Sunday, 5 February 2012

Why family, for me, is a bit about the bike

Watching television some years ago, I happened upon an advert that used home video footage from the childhood of Lance Armstrong, the winner eventually of more Tours de France than any other cyclist. Young Lance was receiving a birthday present of his first-ever bicycle. I am no doubt a sucker for this kind of thing. Given the hostility Lance Armstrong seems to arouse, there will probably be people who allege the footage was in some way faked. But I suddenly found myself feeling overwhelmed.


The emotion came partly from the knowledge of what was to come. This was the moment Lance Armstrong, author of determined, gritted-teeth time trials and numerous audacious attacks, became a bike owner. But it was the thought of his family that choked me up. Lance’s parents had decided he was old enough to experience the freedom and responsibility of owning a bike. It was time to pass on the precious, thoroughly grown-up gift of cycling that they had presumably enjoyed in their own youths.

It is surely one of the unalloyed joys of riding bicycles that the habit tends to run in families. My father taught me the way to handle myself on the road, to load luggage and the best way to fix a puncture. He, I know, learnt many of those things from his own father. I recently had the pleasure of explaining to my 10-year-old daughter the workings of a derailleur gear, surely one of the world’s most beautiful marriages of mechanical simplicity and efficiency.

It’s not, however, only that cycling is something we learn from our parents and pass on to our children – it’s the time of life at which we do it. We nurture children in the habit of cycling when they’re past the point of childish helplessness but before the sourness of adolescence. It’s a point at which parents are still heroes to their children and children still distinguished by their potential rather than their shortcomings. I can’t be the only one who experienced some of his most intimate moments with his father while cycling with him.

The day of my tenth birthday was not normal. My parents were being presented to the Queen during a visit to Glasgow and mum and dad decided my sister and I should take the day off school to see the royal walkabout. The next day my sister, aunt and I were on the front page of the Daily Record, my sister having just thrust a bunch of garden flowers into her majesty’s hands. “Happiness is talking to the queen for these youngsters,” read the caption – ironically, since even then I think I harboured some republican sympathies.

Yet it was the present waiting at home that made it a red-letter day for me. It was a sit-up-and-beg Raleigh bicycle, with metal mudguards, not-very-impressive brakes and Sturmey Archer three-speed gears. For neither the first nor last time, I failed to cut a dash amid my peers. They were either contorting themselves to fit the drop handlebars of cheap racing bikes (rrayssurrs, in Glasgow parlance) or strutting their stuff on the ubiquitous and absurd Raleigh Chopper. “Robert’s got a granny bike,” a group of boys taunted me at school when I described it.

Never mind. My dad forced a wooden mallet underneath the saddle for a handle and would run behind me, holding me upright, while I learnt to ride. The skill mastered, I took to pootering around the neighbouring streets and, every now and again, heading off on longer rides. My dad would come with me, reaching down to the handlebars of an ancient Dawes tourer.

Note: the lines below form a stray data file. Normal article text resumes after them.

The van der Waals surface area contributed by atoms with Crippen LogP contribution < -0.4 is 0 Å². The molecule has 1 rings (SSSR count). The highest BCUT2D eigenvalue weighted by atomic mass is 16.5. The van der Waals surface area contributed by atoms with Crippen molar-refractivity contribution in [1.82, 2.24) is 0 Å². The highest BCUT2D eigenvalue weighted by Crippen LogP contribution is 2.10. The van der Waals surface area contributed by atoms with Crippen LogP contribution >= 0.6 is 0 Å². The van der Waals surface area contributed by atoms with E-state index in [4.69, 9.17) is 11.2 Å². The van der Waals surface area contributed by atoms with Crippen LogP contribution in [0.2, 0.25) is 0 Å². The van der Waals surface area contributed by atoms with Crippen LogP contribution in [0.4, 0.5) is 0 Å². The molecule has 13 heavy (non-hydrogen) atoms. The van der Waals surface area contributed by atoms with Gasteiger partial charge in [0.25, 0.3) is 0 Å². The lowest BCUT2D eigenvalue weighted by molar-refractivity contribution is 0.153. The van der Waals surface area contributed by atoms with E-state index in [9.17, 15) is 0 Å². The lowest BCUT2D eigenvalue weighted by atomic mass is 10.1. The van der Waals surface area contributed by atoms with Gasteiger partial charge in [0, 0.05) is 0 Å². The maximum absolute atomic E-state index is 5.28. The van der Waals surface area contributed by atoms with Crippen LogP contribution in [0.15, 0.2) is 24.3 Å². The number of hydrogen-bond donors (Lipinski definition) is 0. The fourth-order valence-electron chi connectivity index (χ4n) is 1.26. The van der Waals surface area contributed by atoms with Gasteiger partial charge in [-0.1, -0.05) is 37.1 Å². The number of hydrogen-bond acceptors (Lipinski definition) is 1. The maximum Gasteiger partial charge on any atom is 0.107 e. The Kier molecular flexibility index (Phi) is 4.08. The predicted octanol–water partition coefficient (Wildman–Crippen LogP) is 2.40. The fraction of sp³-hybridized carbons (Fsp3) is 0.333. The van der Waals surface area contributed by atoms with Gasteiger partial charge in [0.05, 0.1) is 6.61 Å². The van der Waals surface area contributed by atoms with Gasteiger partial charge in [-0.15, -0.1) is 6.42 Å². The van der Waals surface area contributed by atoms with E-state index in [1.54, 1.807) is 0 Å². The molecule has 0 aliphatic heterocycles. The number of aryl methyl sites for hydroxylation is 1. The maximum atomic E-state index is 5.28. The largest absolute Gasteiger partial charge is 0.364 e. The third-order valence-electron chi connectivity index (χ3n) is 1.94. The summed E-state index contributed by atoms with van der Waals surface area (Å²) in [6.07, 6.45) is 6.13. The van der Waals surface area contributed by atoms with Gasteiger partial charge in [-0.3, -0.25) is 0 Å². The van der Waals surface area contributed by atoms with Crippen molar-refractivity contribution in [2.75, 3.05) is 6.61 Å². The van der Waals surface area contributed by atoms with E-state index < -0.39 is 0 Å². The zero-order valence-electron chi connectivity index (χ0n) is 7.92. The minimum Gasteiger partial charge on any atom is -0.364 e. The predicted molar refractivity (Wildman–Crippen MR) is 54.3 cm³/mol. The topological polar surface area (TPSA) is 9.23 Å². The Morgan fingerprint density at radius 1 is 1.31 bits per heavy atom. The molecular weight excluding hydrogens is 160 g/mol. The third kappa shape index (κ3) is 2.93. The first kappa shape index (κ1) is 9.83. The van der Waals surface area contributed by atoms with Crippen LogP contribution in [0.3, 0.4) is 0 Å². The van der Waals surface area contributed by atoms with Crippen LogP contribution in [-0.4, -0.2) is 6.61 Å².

That bike – a present to my dad on his 15th birthday 30 years before - had the same, inflexible three-speed Sturmey Archer gear arrangement as my bike. My dad, I’ve since discovered from an old photo album, once rode it alongside his father from Edinburgh to Cheltenham. It wouldn’t look much of a thing now – but, to us, its classic road bike lines made it possibly the coolest, most authentic bike ever.

I remain wary of being forced too close to the road edge after catching the kerb on a down hill during one of those rides and somersaulting head-first into a gravel driveway. My dad, far more anxiously and tenderly solicitous than normal, bought me an ice lolly from a nearby shop. He wanted, I think, to get the swelling in my upper lip down before my mum saw me.

I also remember receiving some of my first anti-cyclist abuse. My dad, sister and I were out on our bikes one Sunday afternoon looking, to the disdain of a local youth, unbearably middle-class. “The family ones on bikes,” he sneered, in a la-di-dah voice.

Yet, even though my cycling tailed off for a while once I outgrew that first bike,  something picked up on those outings told me bikes and I – and my family and bikes - belonged together.

I took that old Dawes tourer to university when I started and gradually destroyed it, testing components nearly 40 years old and finding them wanting. I remember bowling down a footpath in St Andrews and screaming other students out of the way after the brake blocks had failed and flown off. I replaced it with, at last, a drop-bar road bike and rode it all over Scotland, particularly the summer after my grandfather died. Some days I’d take my bike through to Edinburgh and cycle to his old house to get on with the clearing up. Other days, I’d head off in the morning and ride 70, 80, 100 miles, heading up the side of Loch Lomond, across to Fife or down towards the southern uplands, slogging my way through mile after mile of what seems looking back extraordinarily uncomplicated, enjoyable cycling.

Szentendre: I cycled a fair bit
of the way there
Another Raleigh road bike, cheap in a sale because of its nasty pink colour, came along after that first bike was stolen. It was with me when I married and later when I moved to London. Badly bashed about during my move to Hungary, it sat unused for several years until I could face foregoing cycling no more. “Csonkott a vaz,” said the men in the bike shop: “the frame is broken”. But, doing a very eastern European job of patch and mend, they got me back cycling. Speaking one Sunday evening shortly afterwards to my father, I intended to mention I was riding again – but kept forgetting. The pride of my 12-year-old self in my achievements wanted to share with him my excitement at my accomplishments. I rode to an appointment up in the Buda hills! I followed the Danube path most of the way to Szentendre!

It was the last time I spoke to him. Later that week, his already serious illness took a turn for the worse and, much faster than any of us had anticipated, he died. Had I known we were saying goodbye, I would of course have told him how, without my realising it, he had become my template for how to be a man: I was as fixated as he on trying to do what I, in my stubborn mind, saw as the Right Thing. I was trying to emulate his gentle kindness towards the vulnerable. But, given that I would never have said such things in what seemed like a normal, Sunday night telephone call, I still regret not having mentioned the cycling. It was an activity that, whenever I discussed it with my father, always seemed, even when we saw life very differently, to revive the glow of those early rides together.